There's a must-read article if you want to understand why Democrats are losing the support of low income people who benefit from government programs like...
In 1954, American consumer behaviour academic, Gregory Stone identified four different types of consumers. Consisting of 150 in-depth interviews, Stone's research found there was an "economic" shopper
The next and necessary evolution of open data and civic tech is the real measurement of how to improve civic engagement in total: applying technology to government processes in such a way that the processes improve, decisions are more well-informed, and government staff and officials can more easily do their jobs.
Police-worn body cameras may be necessary, but we still need citizens who are brave enough to capture video of conflict.
We live in a society of instant gratification: Just about anything can be delivered; any job "task-rabbited"; and many things can even be instantly live-streamed. How does this square with the typically slower pace of government? Government cannot be as nimble as the commercial sectors by design, a
The case for lowering the voting age to 16 in the UK would appear to have been strengthened by the resonance of young people in the Scottish referendum. But excitement over this issue masks a deeper problem
This past Wednesday, we hosted a fascinating conversation with three innovative thinker-doers: Ben Berkowitz, the co-founder of SeeClickFix; Marci Harris, the CEO of PopVox; and Erhardt Graeff, an MIT Civic Media grad student who is working on a project called ActionPath.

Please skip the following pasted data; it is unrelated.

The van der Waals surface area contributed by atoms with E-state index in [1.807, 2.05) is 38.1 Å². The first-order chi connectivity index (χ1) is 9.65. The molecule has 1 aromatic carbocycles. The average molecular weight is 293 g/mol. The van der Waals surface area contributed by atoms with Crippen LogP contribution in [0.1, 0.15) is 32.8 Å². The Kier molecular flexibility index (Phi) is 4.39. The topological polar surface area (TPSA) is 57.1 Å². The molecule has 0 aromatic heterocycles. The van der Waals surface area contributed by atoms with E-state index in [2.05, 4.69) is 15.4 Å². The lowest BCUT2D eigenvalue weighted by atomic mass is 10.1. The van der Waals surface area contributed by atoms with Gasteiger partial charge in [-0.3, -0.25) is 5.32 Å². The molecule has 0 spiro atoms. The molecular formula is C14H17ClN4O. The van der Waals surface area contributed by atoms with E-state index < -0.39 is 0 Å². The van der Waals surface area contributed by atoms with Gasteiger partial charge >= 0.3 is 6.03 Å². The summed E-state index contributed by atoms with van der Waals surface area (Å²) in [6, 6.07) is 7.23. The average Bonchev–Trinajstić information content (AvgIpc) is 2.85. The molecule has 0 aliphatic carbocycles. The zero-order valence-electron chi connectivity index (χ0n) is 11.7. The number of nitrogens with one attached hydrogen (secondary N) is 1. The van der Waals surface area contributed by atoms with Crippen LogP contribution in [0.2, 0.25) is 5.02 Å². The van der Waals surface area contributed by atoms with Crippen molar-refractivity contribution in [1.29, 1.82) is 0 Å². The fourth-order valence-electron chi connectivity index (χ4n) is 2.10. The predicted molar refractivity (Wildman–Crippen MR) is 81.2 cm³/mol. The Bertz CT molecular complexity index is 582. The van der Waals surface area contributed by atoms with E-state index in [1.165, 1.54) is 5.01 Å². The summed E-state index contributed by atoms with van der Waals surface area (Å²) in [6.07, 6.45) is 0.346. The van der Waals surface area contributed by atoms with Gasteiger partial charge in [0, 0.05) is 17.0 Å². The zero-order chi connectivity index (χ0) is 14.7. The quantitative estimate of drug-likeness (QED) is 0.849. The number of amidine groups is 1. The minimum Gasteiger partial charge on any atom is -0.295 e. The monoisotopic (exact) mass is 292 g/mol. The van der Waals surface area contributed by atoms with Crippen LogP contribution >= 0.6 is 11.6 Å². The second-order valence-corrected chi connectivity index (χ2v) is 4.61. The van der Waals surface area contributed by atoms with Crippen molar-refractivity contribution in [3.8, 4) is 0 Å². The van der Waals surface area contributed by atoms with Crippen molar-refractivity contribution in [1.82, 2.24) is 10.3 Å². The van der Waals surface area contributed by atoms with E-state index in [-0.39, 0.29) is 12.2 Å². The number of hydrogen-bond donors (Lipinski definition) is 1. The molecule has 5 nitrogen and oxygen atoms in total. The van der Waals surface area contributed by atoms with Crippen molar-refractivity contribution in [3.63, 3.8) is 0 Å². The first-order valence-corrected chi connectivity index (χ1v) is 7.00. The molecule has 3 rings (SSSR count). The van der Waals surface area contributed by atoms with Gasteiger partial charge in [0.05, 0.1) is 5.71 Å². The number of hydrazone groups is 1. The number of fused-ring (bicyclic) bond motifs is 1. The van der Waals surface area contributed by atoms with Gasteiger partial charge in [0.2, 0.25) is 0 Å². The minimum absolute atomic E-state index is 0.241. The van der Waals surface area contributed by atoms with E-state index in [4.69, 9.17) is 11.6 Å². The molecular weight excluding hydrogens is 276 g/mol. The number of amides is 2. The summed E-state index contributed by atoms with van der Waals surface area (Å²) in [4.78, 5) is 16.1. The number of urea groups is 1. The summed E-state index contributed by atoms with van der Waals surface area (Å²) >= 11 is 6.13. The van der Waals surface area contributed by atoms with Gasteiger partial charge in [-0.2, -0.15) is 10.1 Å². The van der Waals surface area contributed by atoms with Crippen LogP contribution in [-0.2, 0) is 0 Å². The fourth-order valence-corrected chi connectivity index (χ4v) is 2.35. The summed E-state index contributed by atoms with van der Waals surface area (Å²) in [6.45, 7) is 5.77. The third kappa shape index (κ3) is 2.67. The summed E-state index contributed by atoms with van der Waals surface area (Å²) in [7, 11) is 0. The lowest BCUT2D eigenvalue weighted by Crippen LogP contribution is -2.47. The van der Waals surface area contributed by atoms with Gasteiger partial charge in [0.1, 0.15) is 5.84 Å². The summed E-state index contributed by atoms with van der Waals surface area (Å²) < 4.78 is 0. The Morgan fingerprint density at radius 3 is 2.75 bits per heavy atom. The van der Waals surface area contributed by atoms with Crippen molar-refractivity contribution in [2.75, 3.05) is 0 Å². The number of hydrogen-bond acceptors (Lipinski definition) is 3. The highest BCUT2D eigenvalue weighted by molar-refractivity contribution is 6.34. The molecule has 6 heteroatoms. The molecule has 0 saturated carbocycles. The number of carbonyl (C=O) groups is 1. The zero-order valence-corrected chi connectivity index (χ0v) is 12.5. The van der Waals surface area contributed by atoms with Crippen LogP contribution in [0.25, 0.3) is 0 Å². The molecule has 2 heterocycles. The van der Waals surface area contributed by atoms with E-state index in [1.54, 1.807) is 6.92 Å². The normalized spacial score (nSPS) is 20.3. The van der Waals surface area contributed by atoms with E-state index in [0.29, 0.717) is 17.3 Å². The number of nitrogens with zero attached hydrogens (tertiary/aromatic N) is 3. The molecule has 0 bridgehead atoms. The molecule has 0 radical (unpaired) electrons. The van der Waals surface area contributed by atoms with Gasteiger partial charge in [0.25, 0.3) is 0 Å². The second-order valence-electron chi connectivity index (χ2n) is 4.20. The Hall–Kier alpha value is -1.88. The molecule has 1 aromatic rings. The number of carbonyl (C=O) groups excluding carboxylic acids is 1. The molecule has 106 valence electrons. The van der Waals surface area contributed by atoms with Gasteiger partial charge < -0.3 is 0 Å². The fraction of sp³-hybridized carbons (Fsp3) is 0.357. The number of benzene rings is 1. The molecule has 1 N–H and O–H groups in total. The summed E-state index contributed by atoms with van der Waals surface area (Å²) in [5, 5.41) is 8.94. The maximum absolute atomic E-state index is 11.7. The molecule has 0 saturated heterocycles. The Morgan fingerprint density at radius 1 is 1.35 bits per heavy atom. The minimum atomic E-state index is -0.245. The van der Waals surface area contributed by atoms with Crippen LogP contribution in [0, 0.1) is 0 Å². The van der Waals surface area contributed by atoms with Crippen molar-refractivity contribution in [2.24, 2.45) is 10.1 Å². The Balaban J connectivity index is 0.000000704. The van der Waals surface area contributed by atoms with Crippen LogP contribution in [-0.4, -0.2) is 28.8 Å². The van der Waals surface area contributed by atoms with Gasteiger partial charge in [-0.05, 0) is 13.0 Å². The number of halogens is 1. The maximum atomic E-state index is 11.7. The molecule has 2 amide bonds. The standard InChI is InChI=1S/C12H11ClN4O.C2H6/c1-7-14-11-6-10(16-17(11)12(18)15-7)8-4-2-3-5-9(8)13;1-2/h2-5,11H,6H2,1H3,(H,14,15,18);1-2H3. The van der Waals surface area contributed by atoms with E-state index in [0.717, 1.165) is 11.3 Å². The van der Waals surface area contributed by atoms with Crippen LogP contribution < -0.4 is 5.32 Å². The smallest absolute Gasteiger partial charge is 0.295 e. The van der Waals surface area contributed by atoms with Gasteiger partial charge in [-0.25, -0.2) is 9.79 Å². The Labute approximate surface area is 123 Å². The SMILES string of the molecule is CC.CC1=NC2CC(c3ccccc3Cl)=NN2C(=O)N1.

Ten years ago, in 2004, I decided to jump off the merry-go-round of political party fund-raisers. I found both the main course and the political offering equally unappetizing.
Young people's relationship with politics in Britain is often considered to be both complex and problematic. On the one hand, this generation is often characterised as apathetic, with no interest in, or
Earlier this week we published the first in a series of posts on small data: "Forget Big Data, Small Data is the Real Revolution". In this second in the series, we discuss small data in
We're 'consumers' or 'taxpayers' and we care about things like 'pay-off', 'return on investment' and 'growth': that's the bottom line. Right? Well, I'd put my money on it. But, actually, when did that happen? When did we start to pepper our meetings, our work, and even dinner conversations with such words and phrases? Sometimes, our
The case for turning numbers into action.
This is going to sound crazy, but bear with me: Transparency matters, even when no one seems to be watching.
After the emergence of 'citizen scientists' and 'citizen journalists', what we need now are 'citizen citizens', argues Eric Liu: Excerpt: "The work of democratic life - solving shared problems, shaping plans, pushing for change, making grievances heard - has become ever more professionalized over the last generation. Money has gained outsize and self-compounding power in... Continue reading ...
Tom Steinberg, founder of MySociety.org, spoke at the Lab today. MySociety is an amazing project based in the UK, which has built a slew of sites that help people report problems with and gain service from their local and national government. As their website says, "Using our services, 200,000 people have written to their MP for the first time, over 65,000 potholes and other broken things have been fixed, over 120,000 people get emailed about things that happen in Parliament, and at least 77 tiny hats have been knitted for charity."
E-books aren't just becoming increasingly popular. They also appear to be promoting reading habits among American adults.
An American and Canadian study looked at people's knowledge and willingness to learn about important complex issues such as the economy, energy consumption and the environment.
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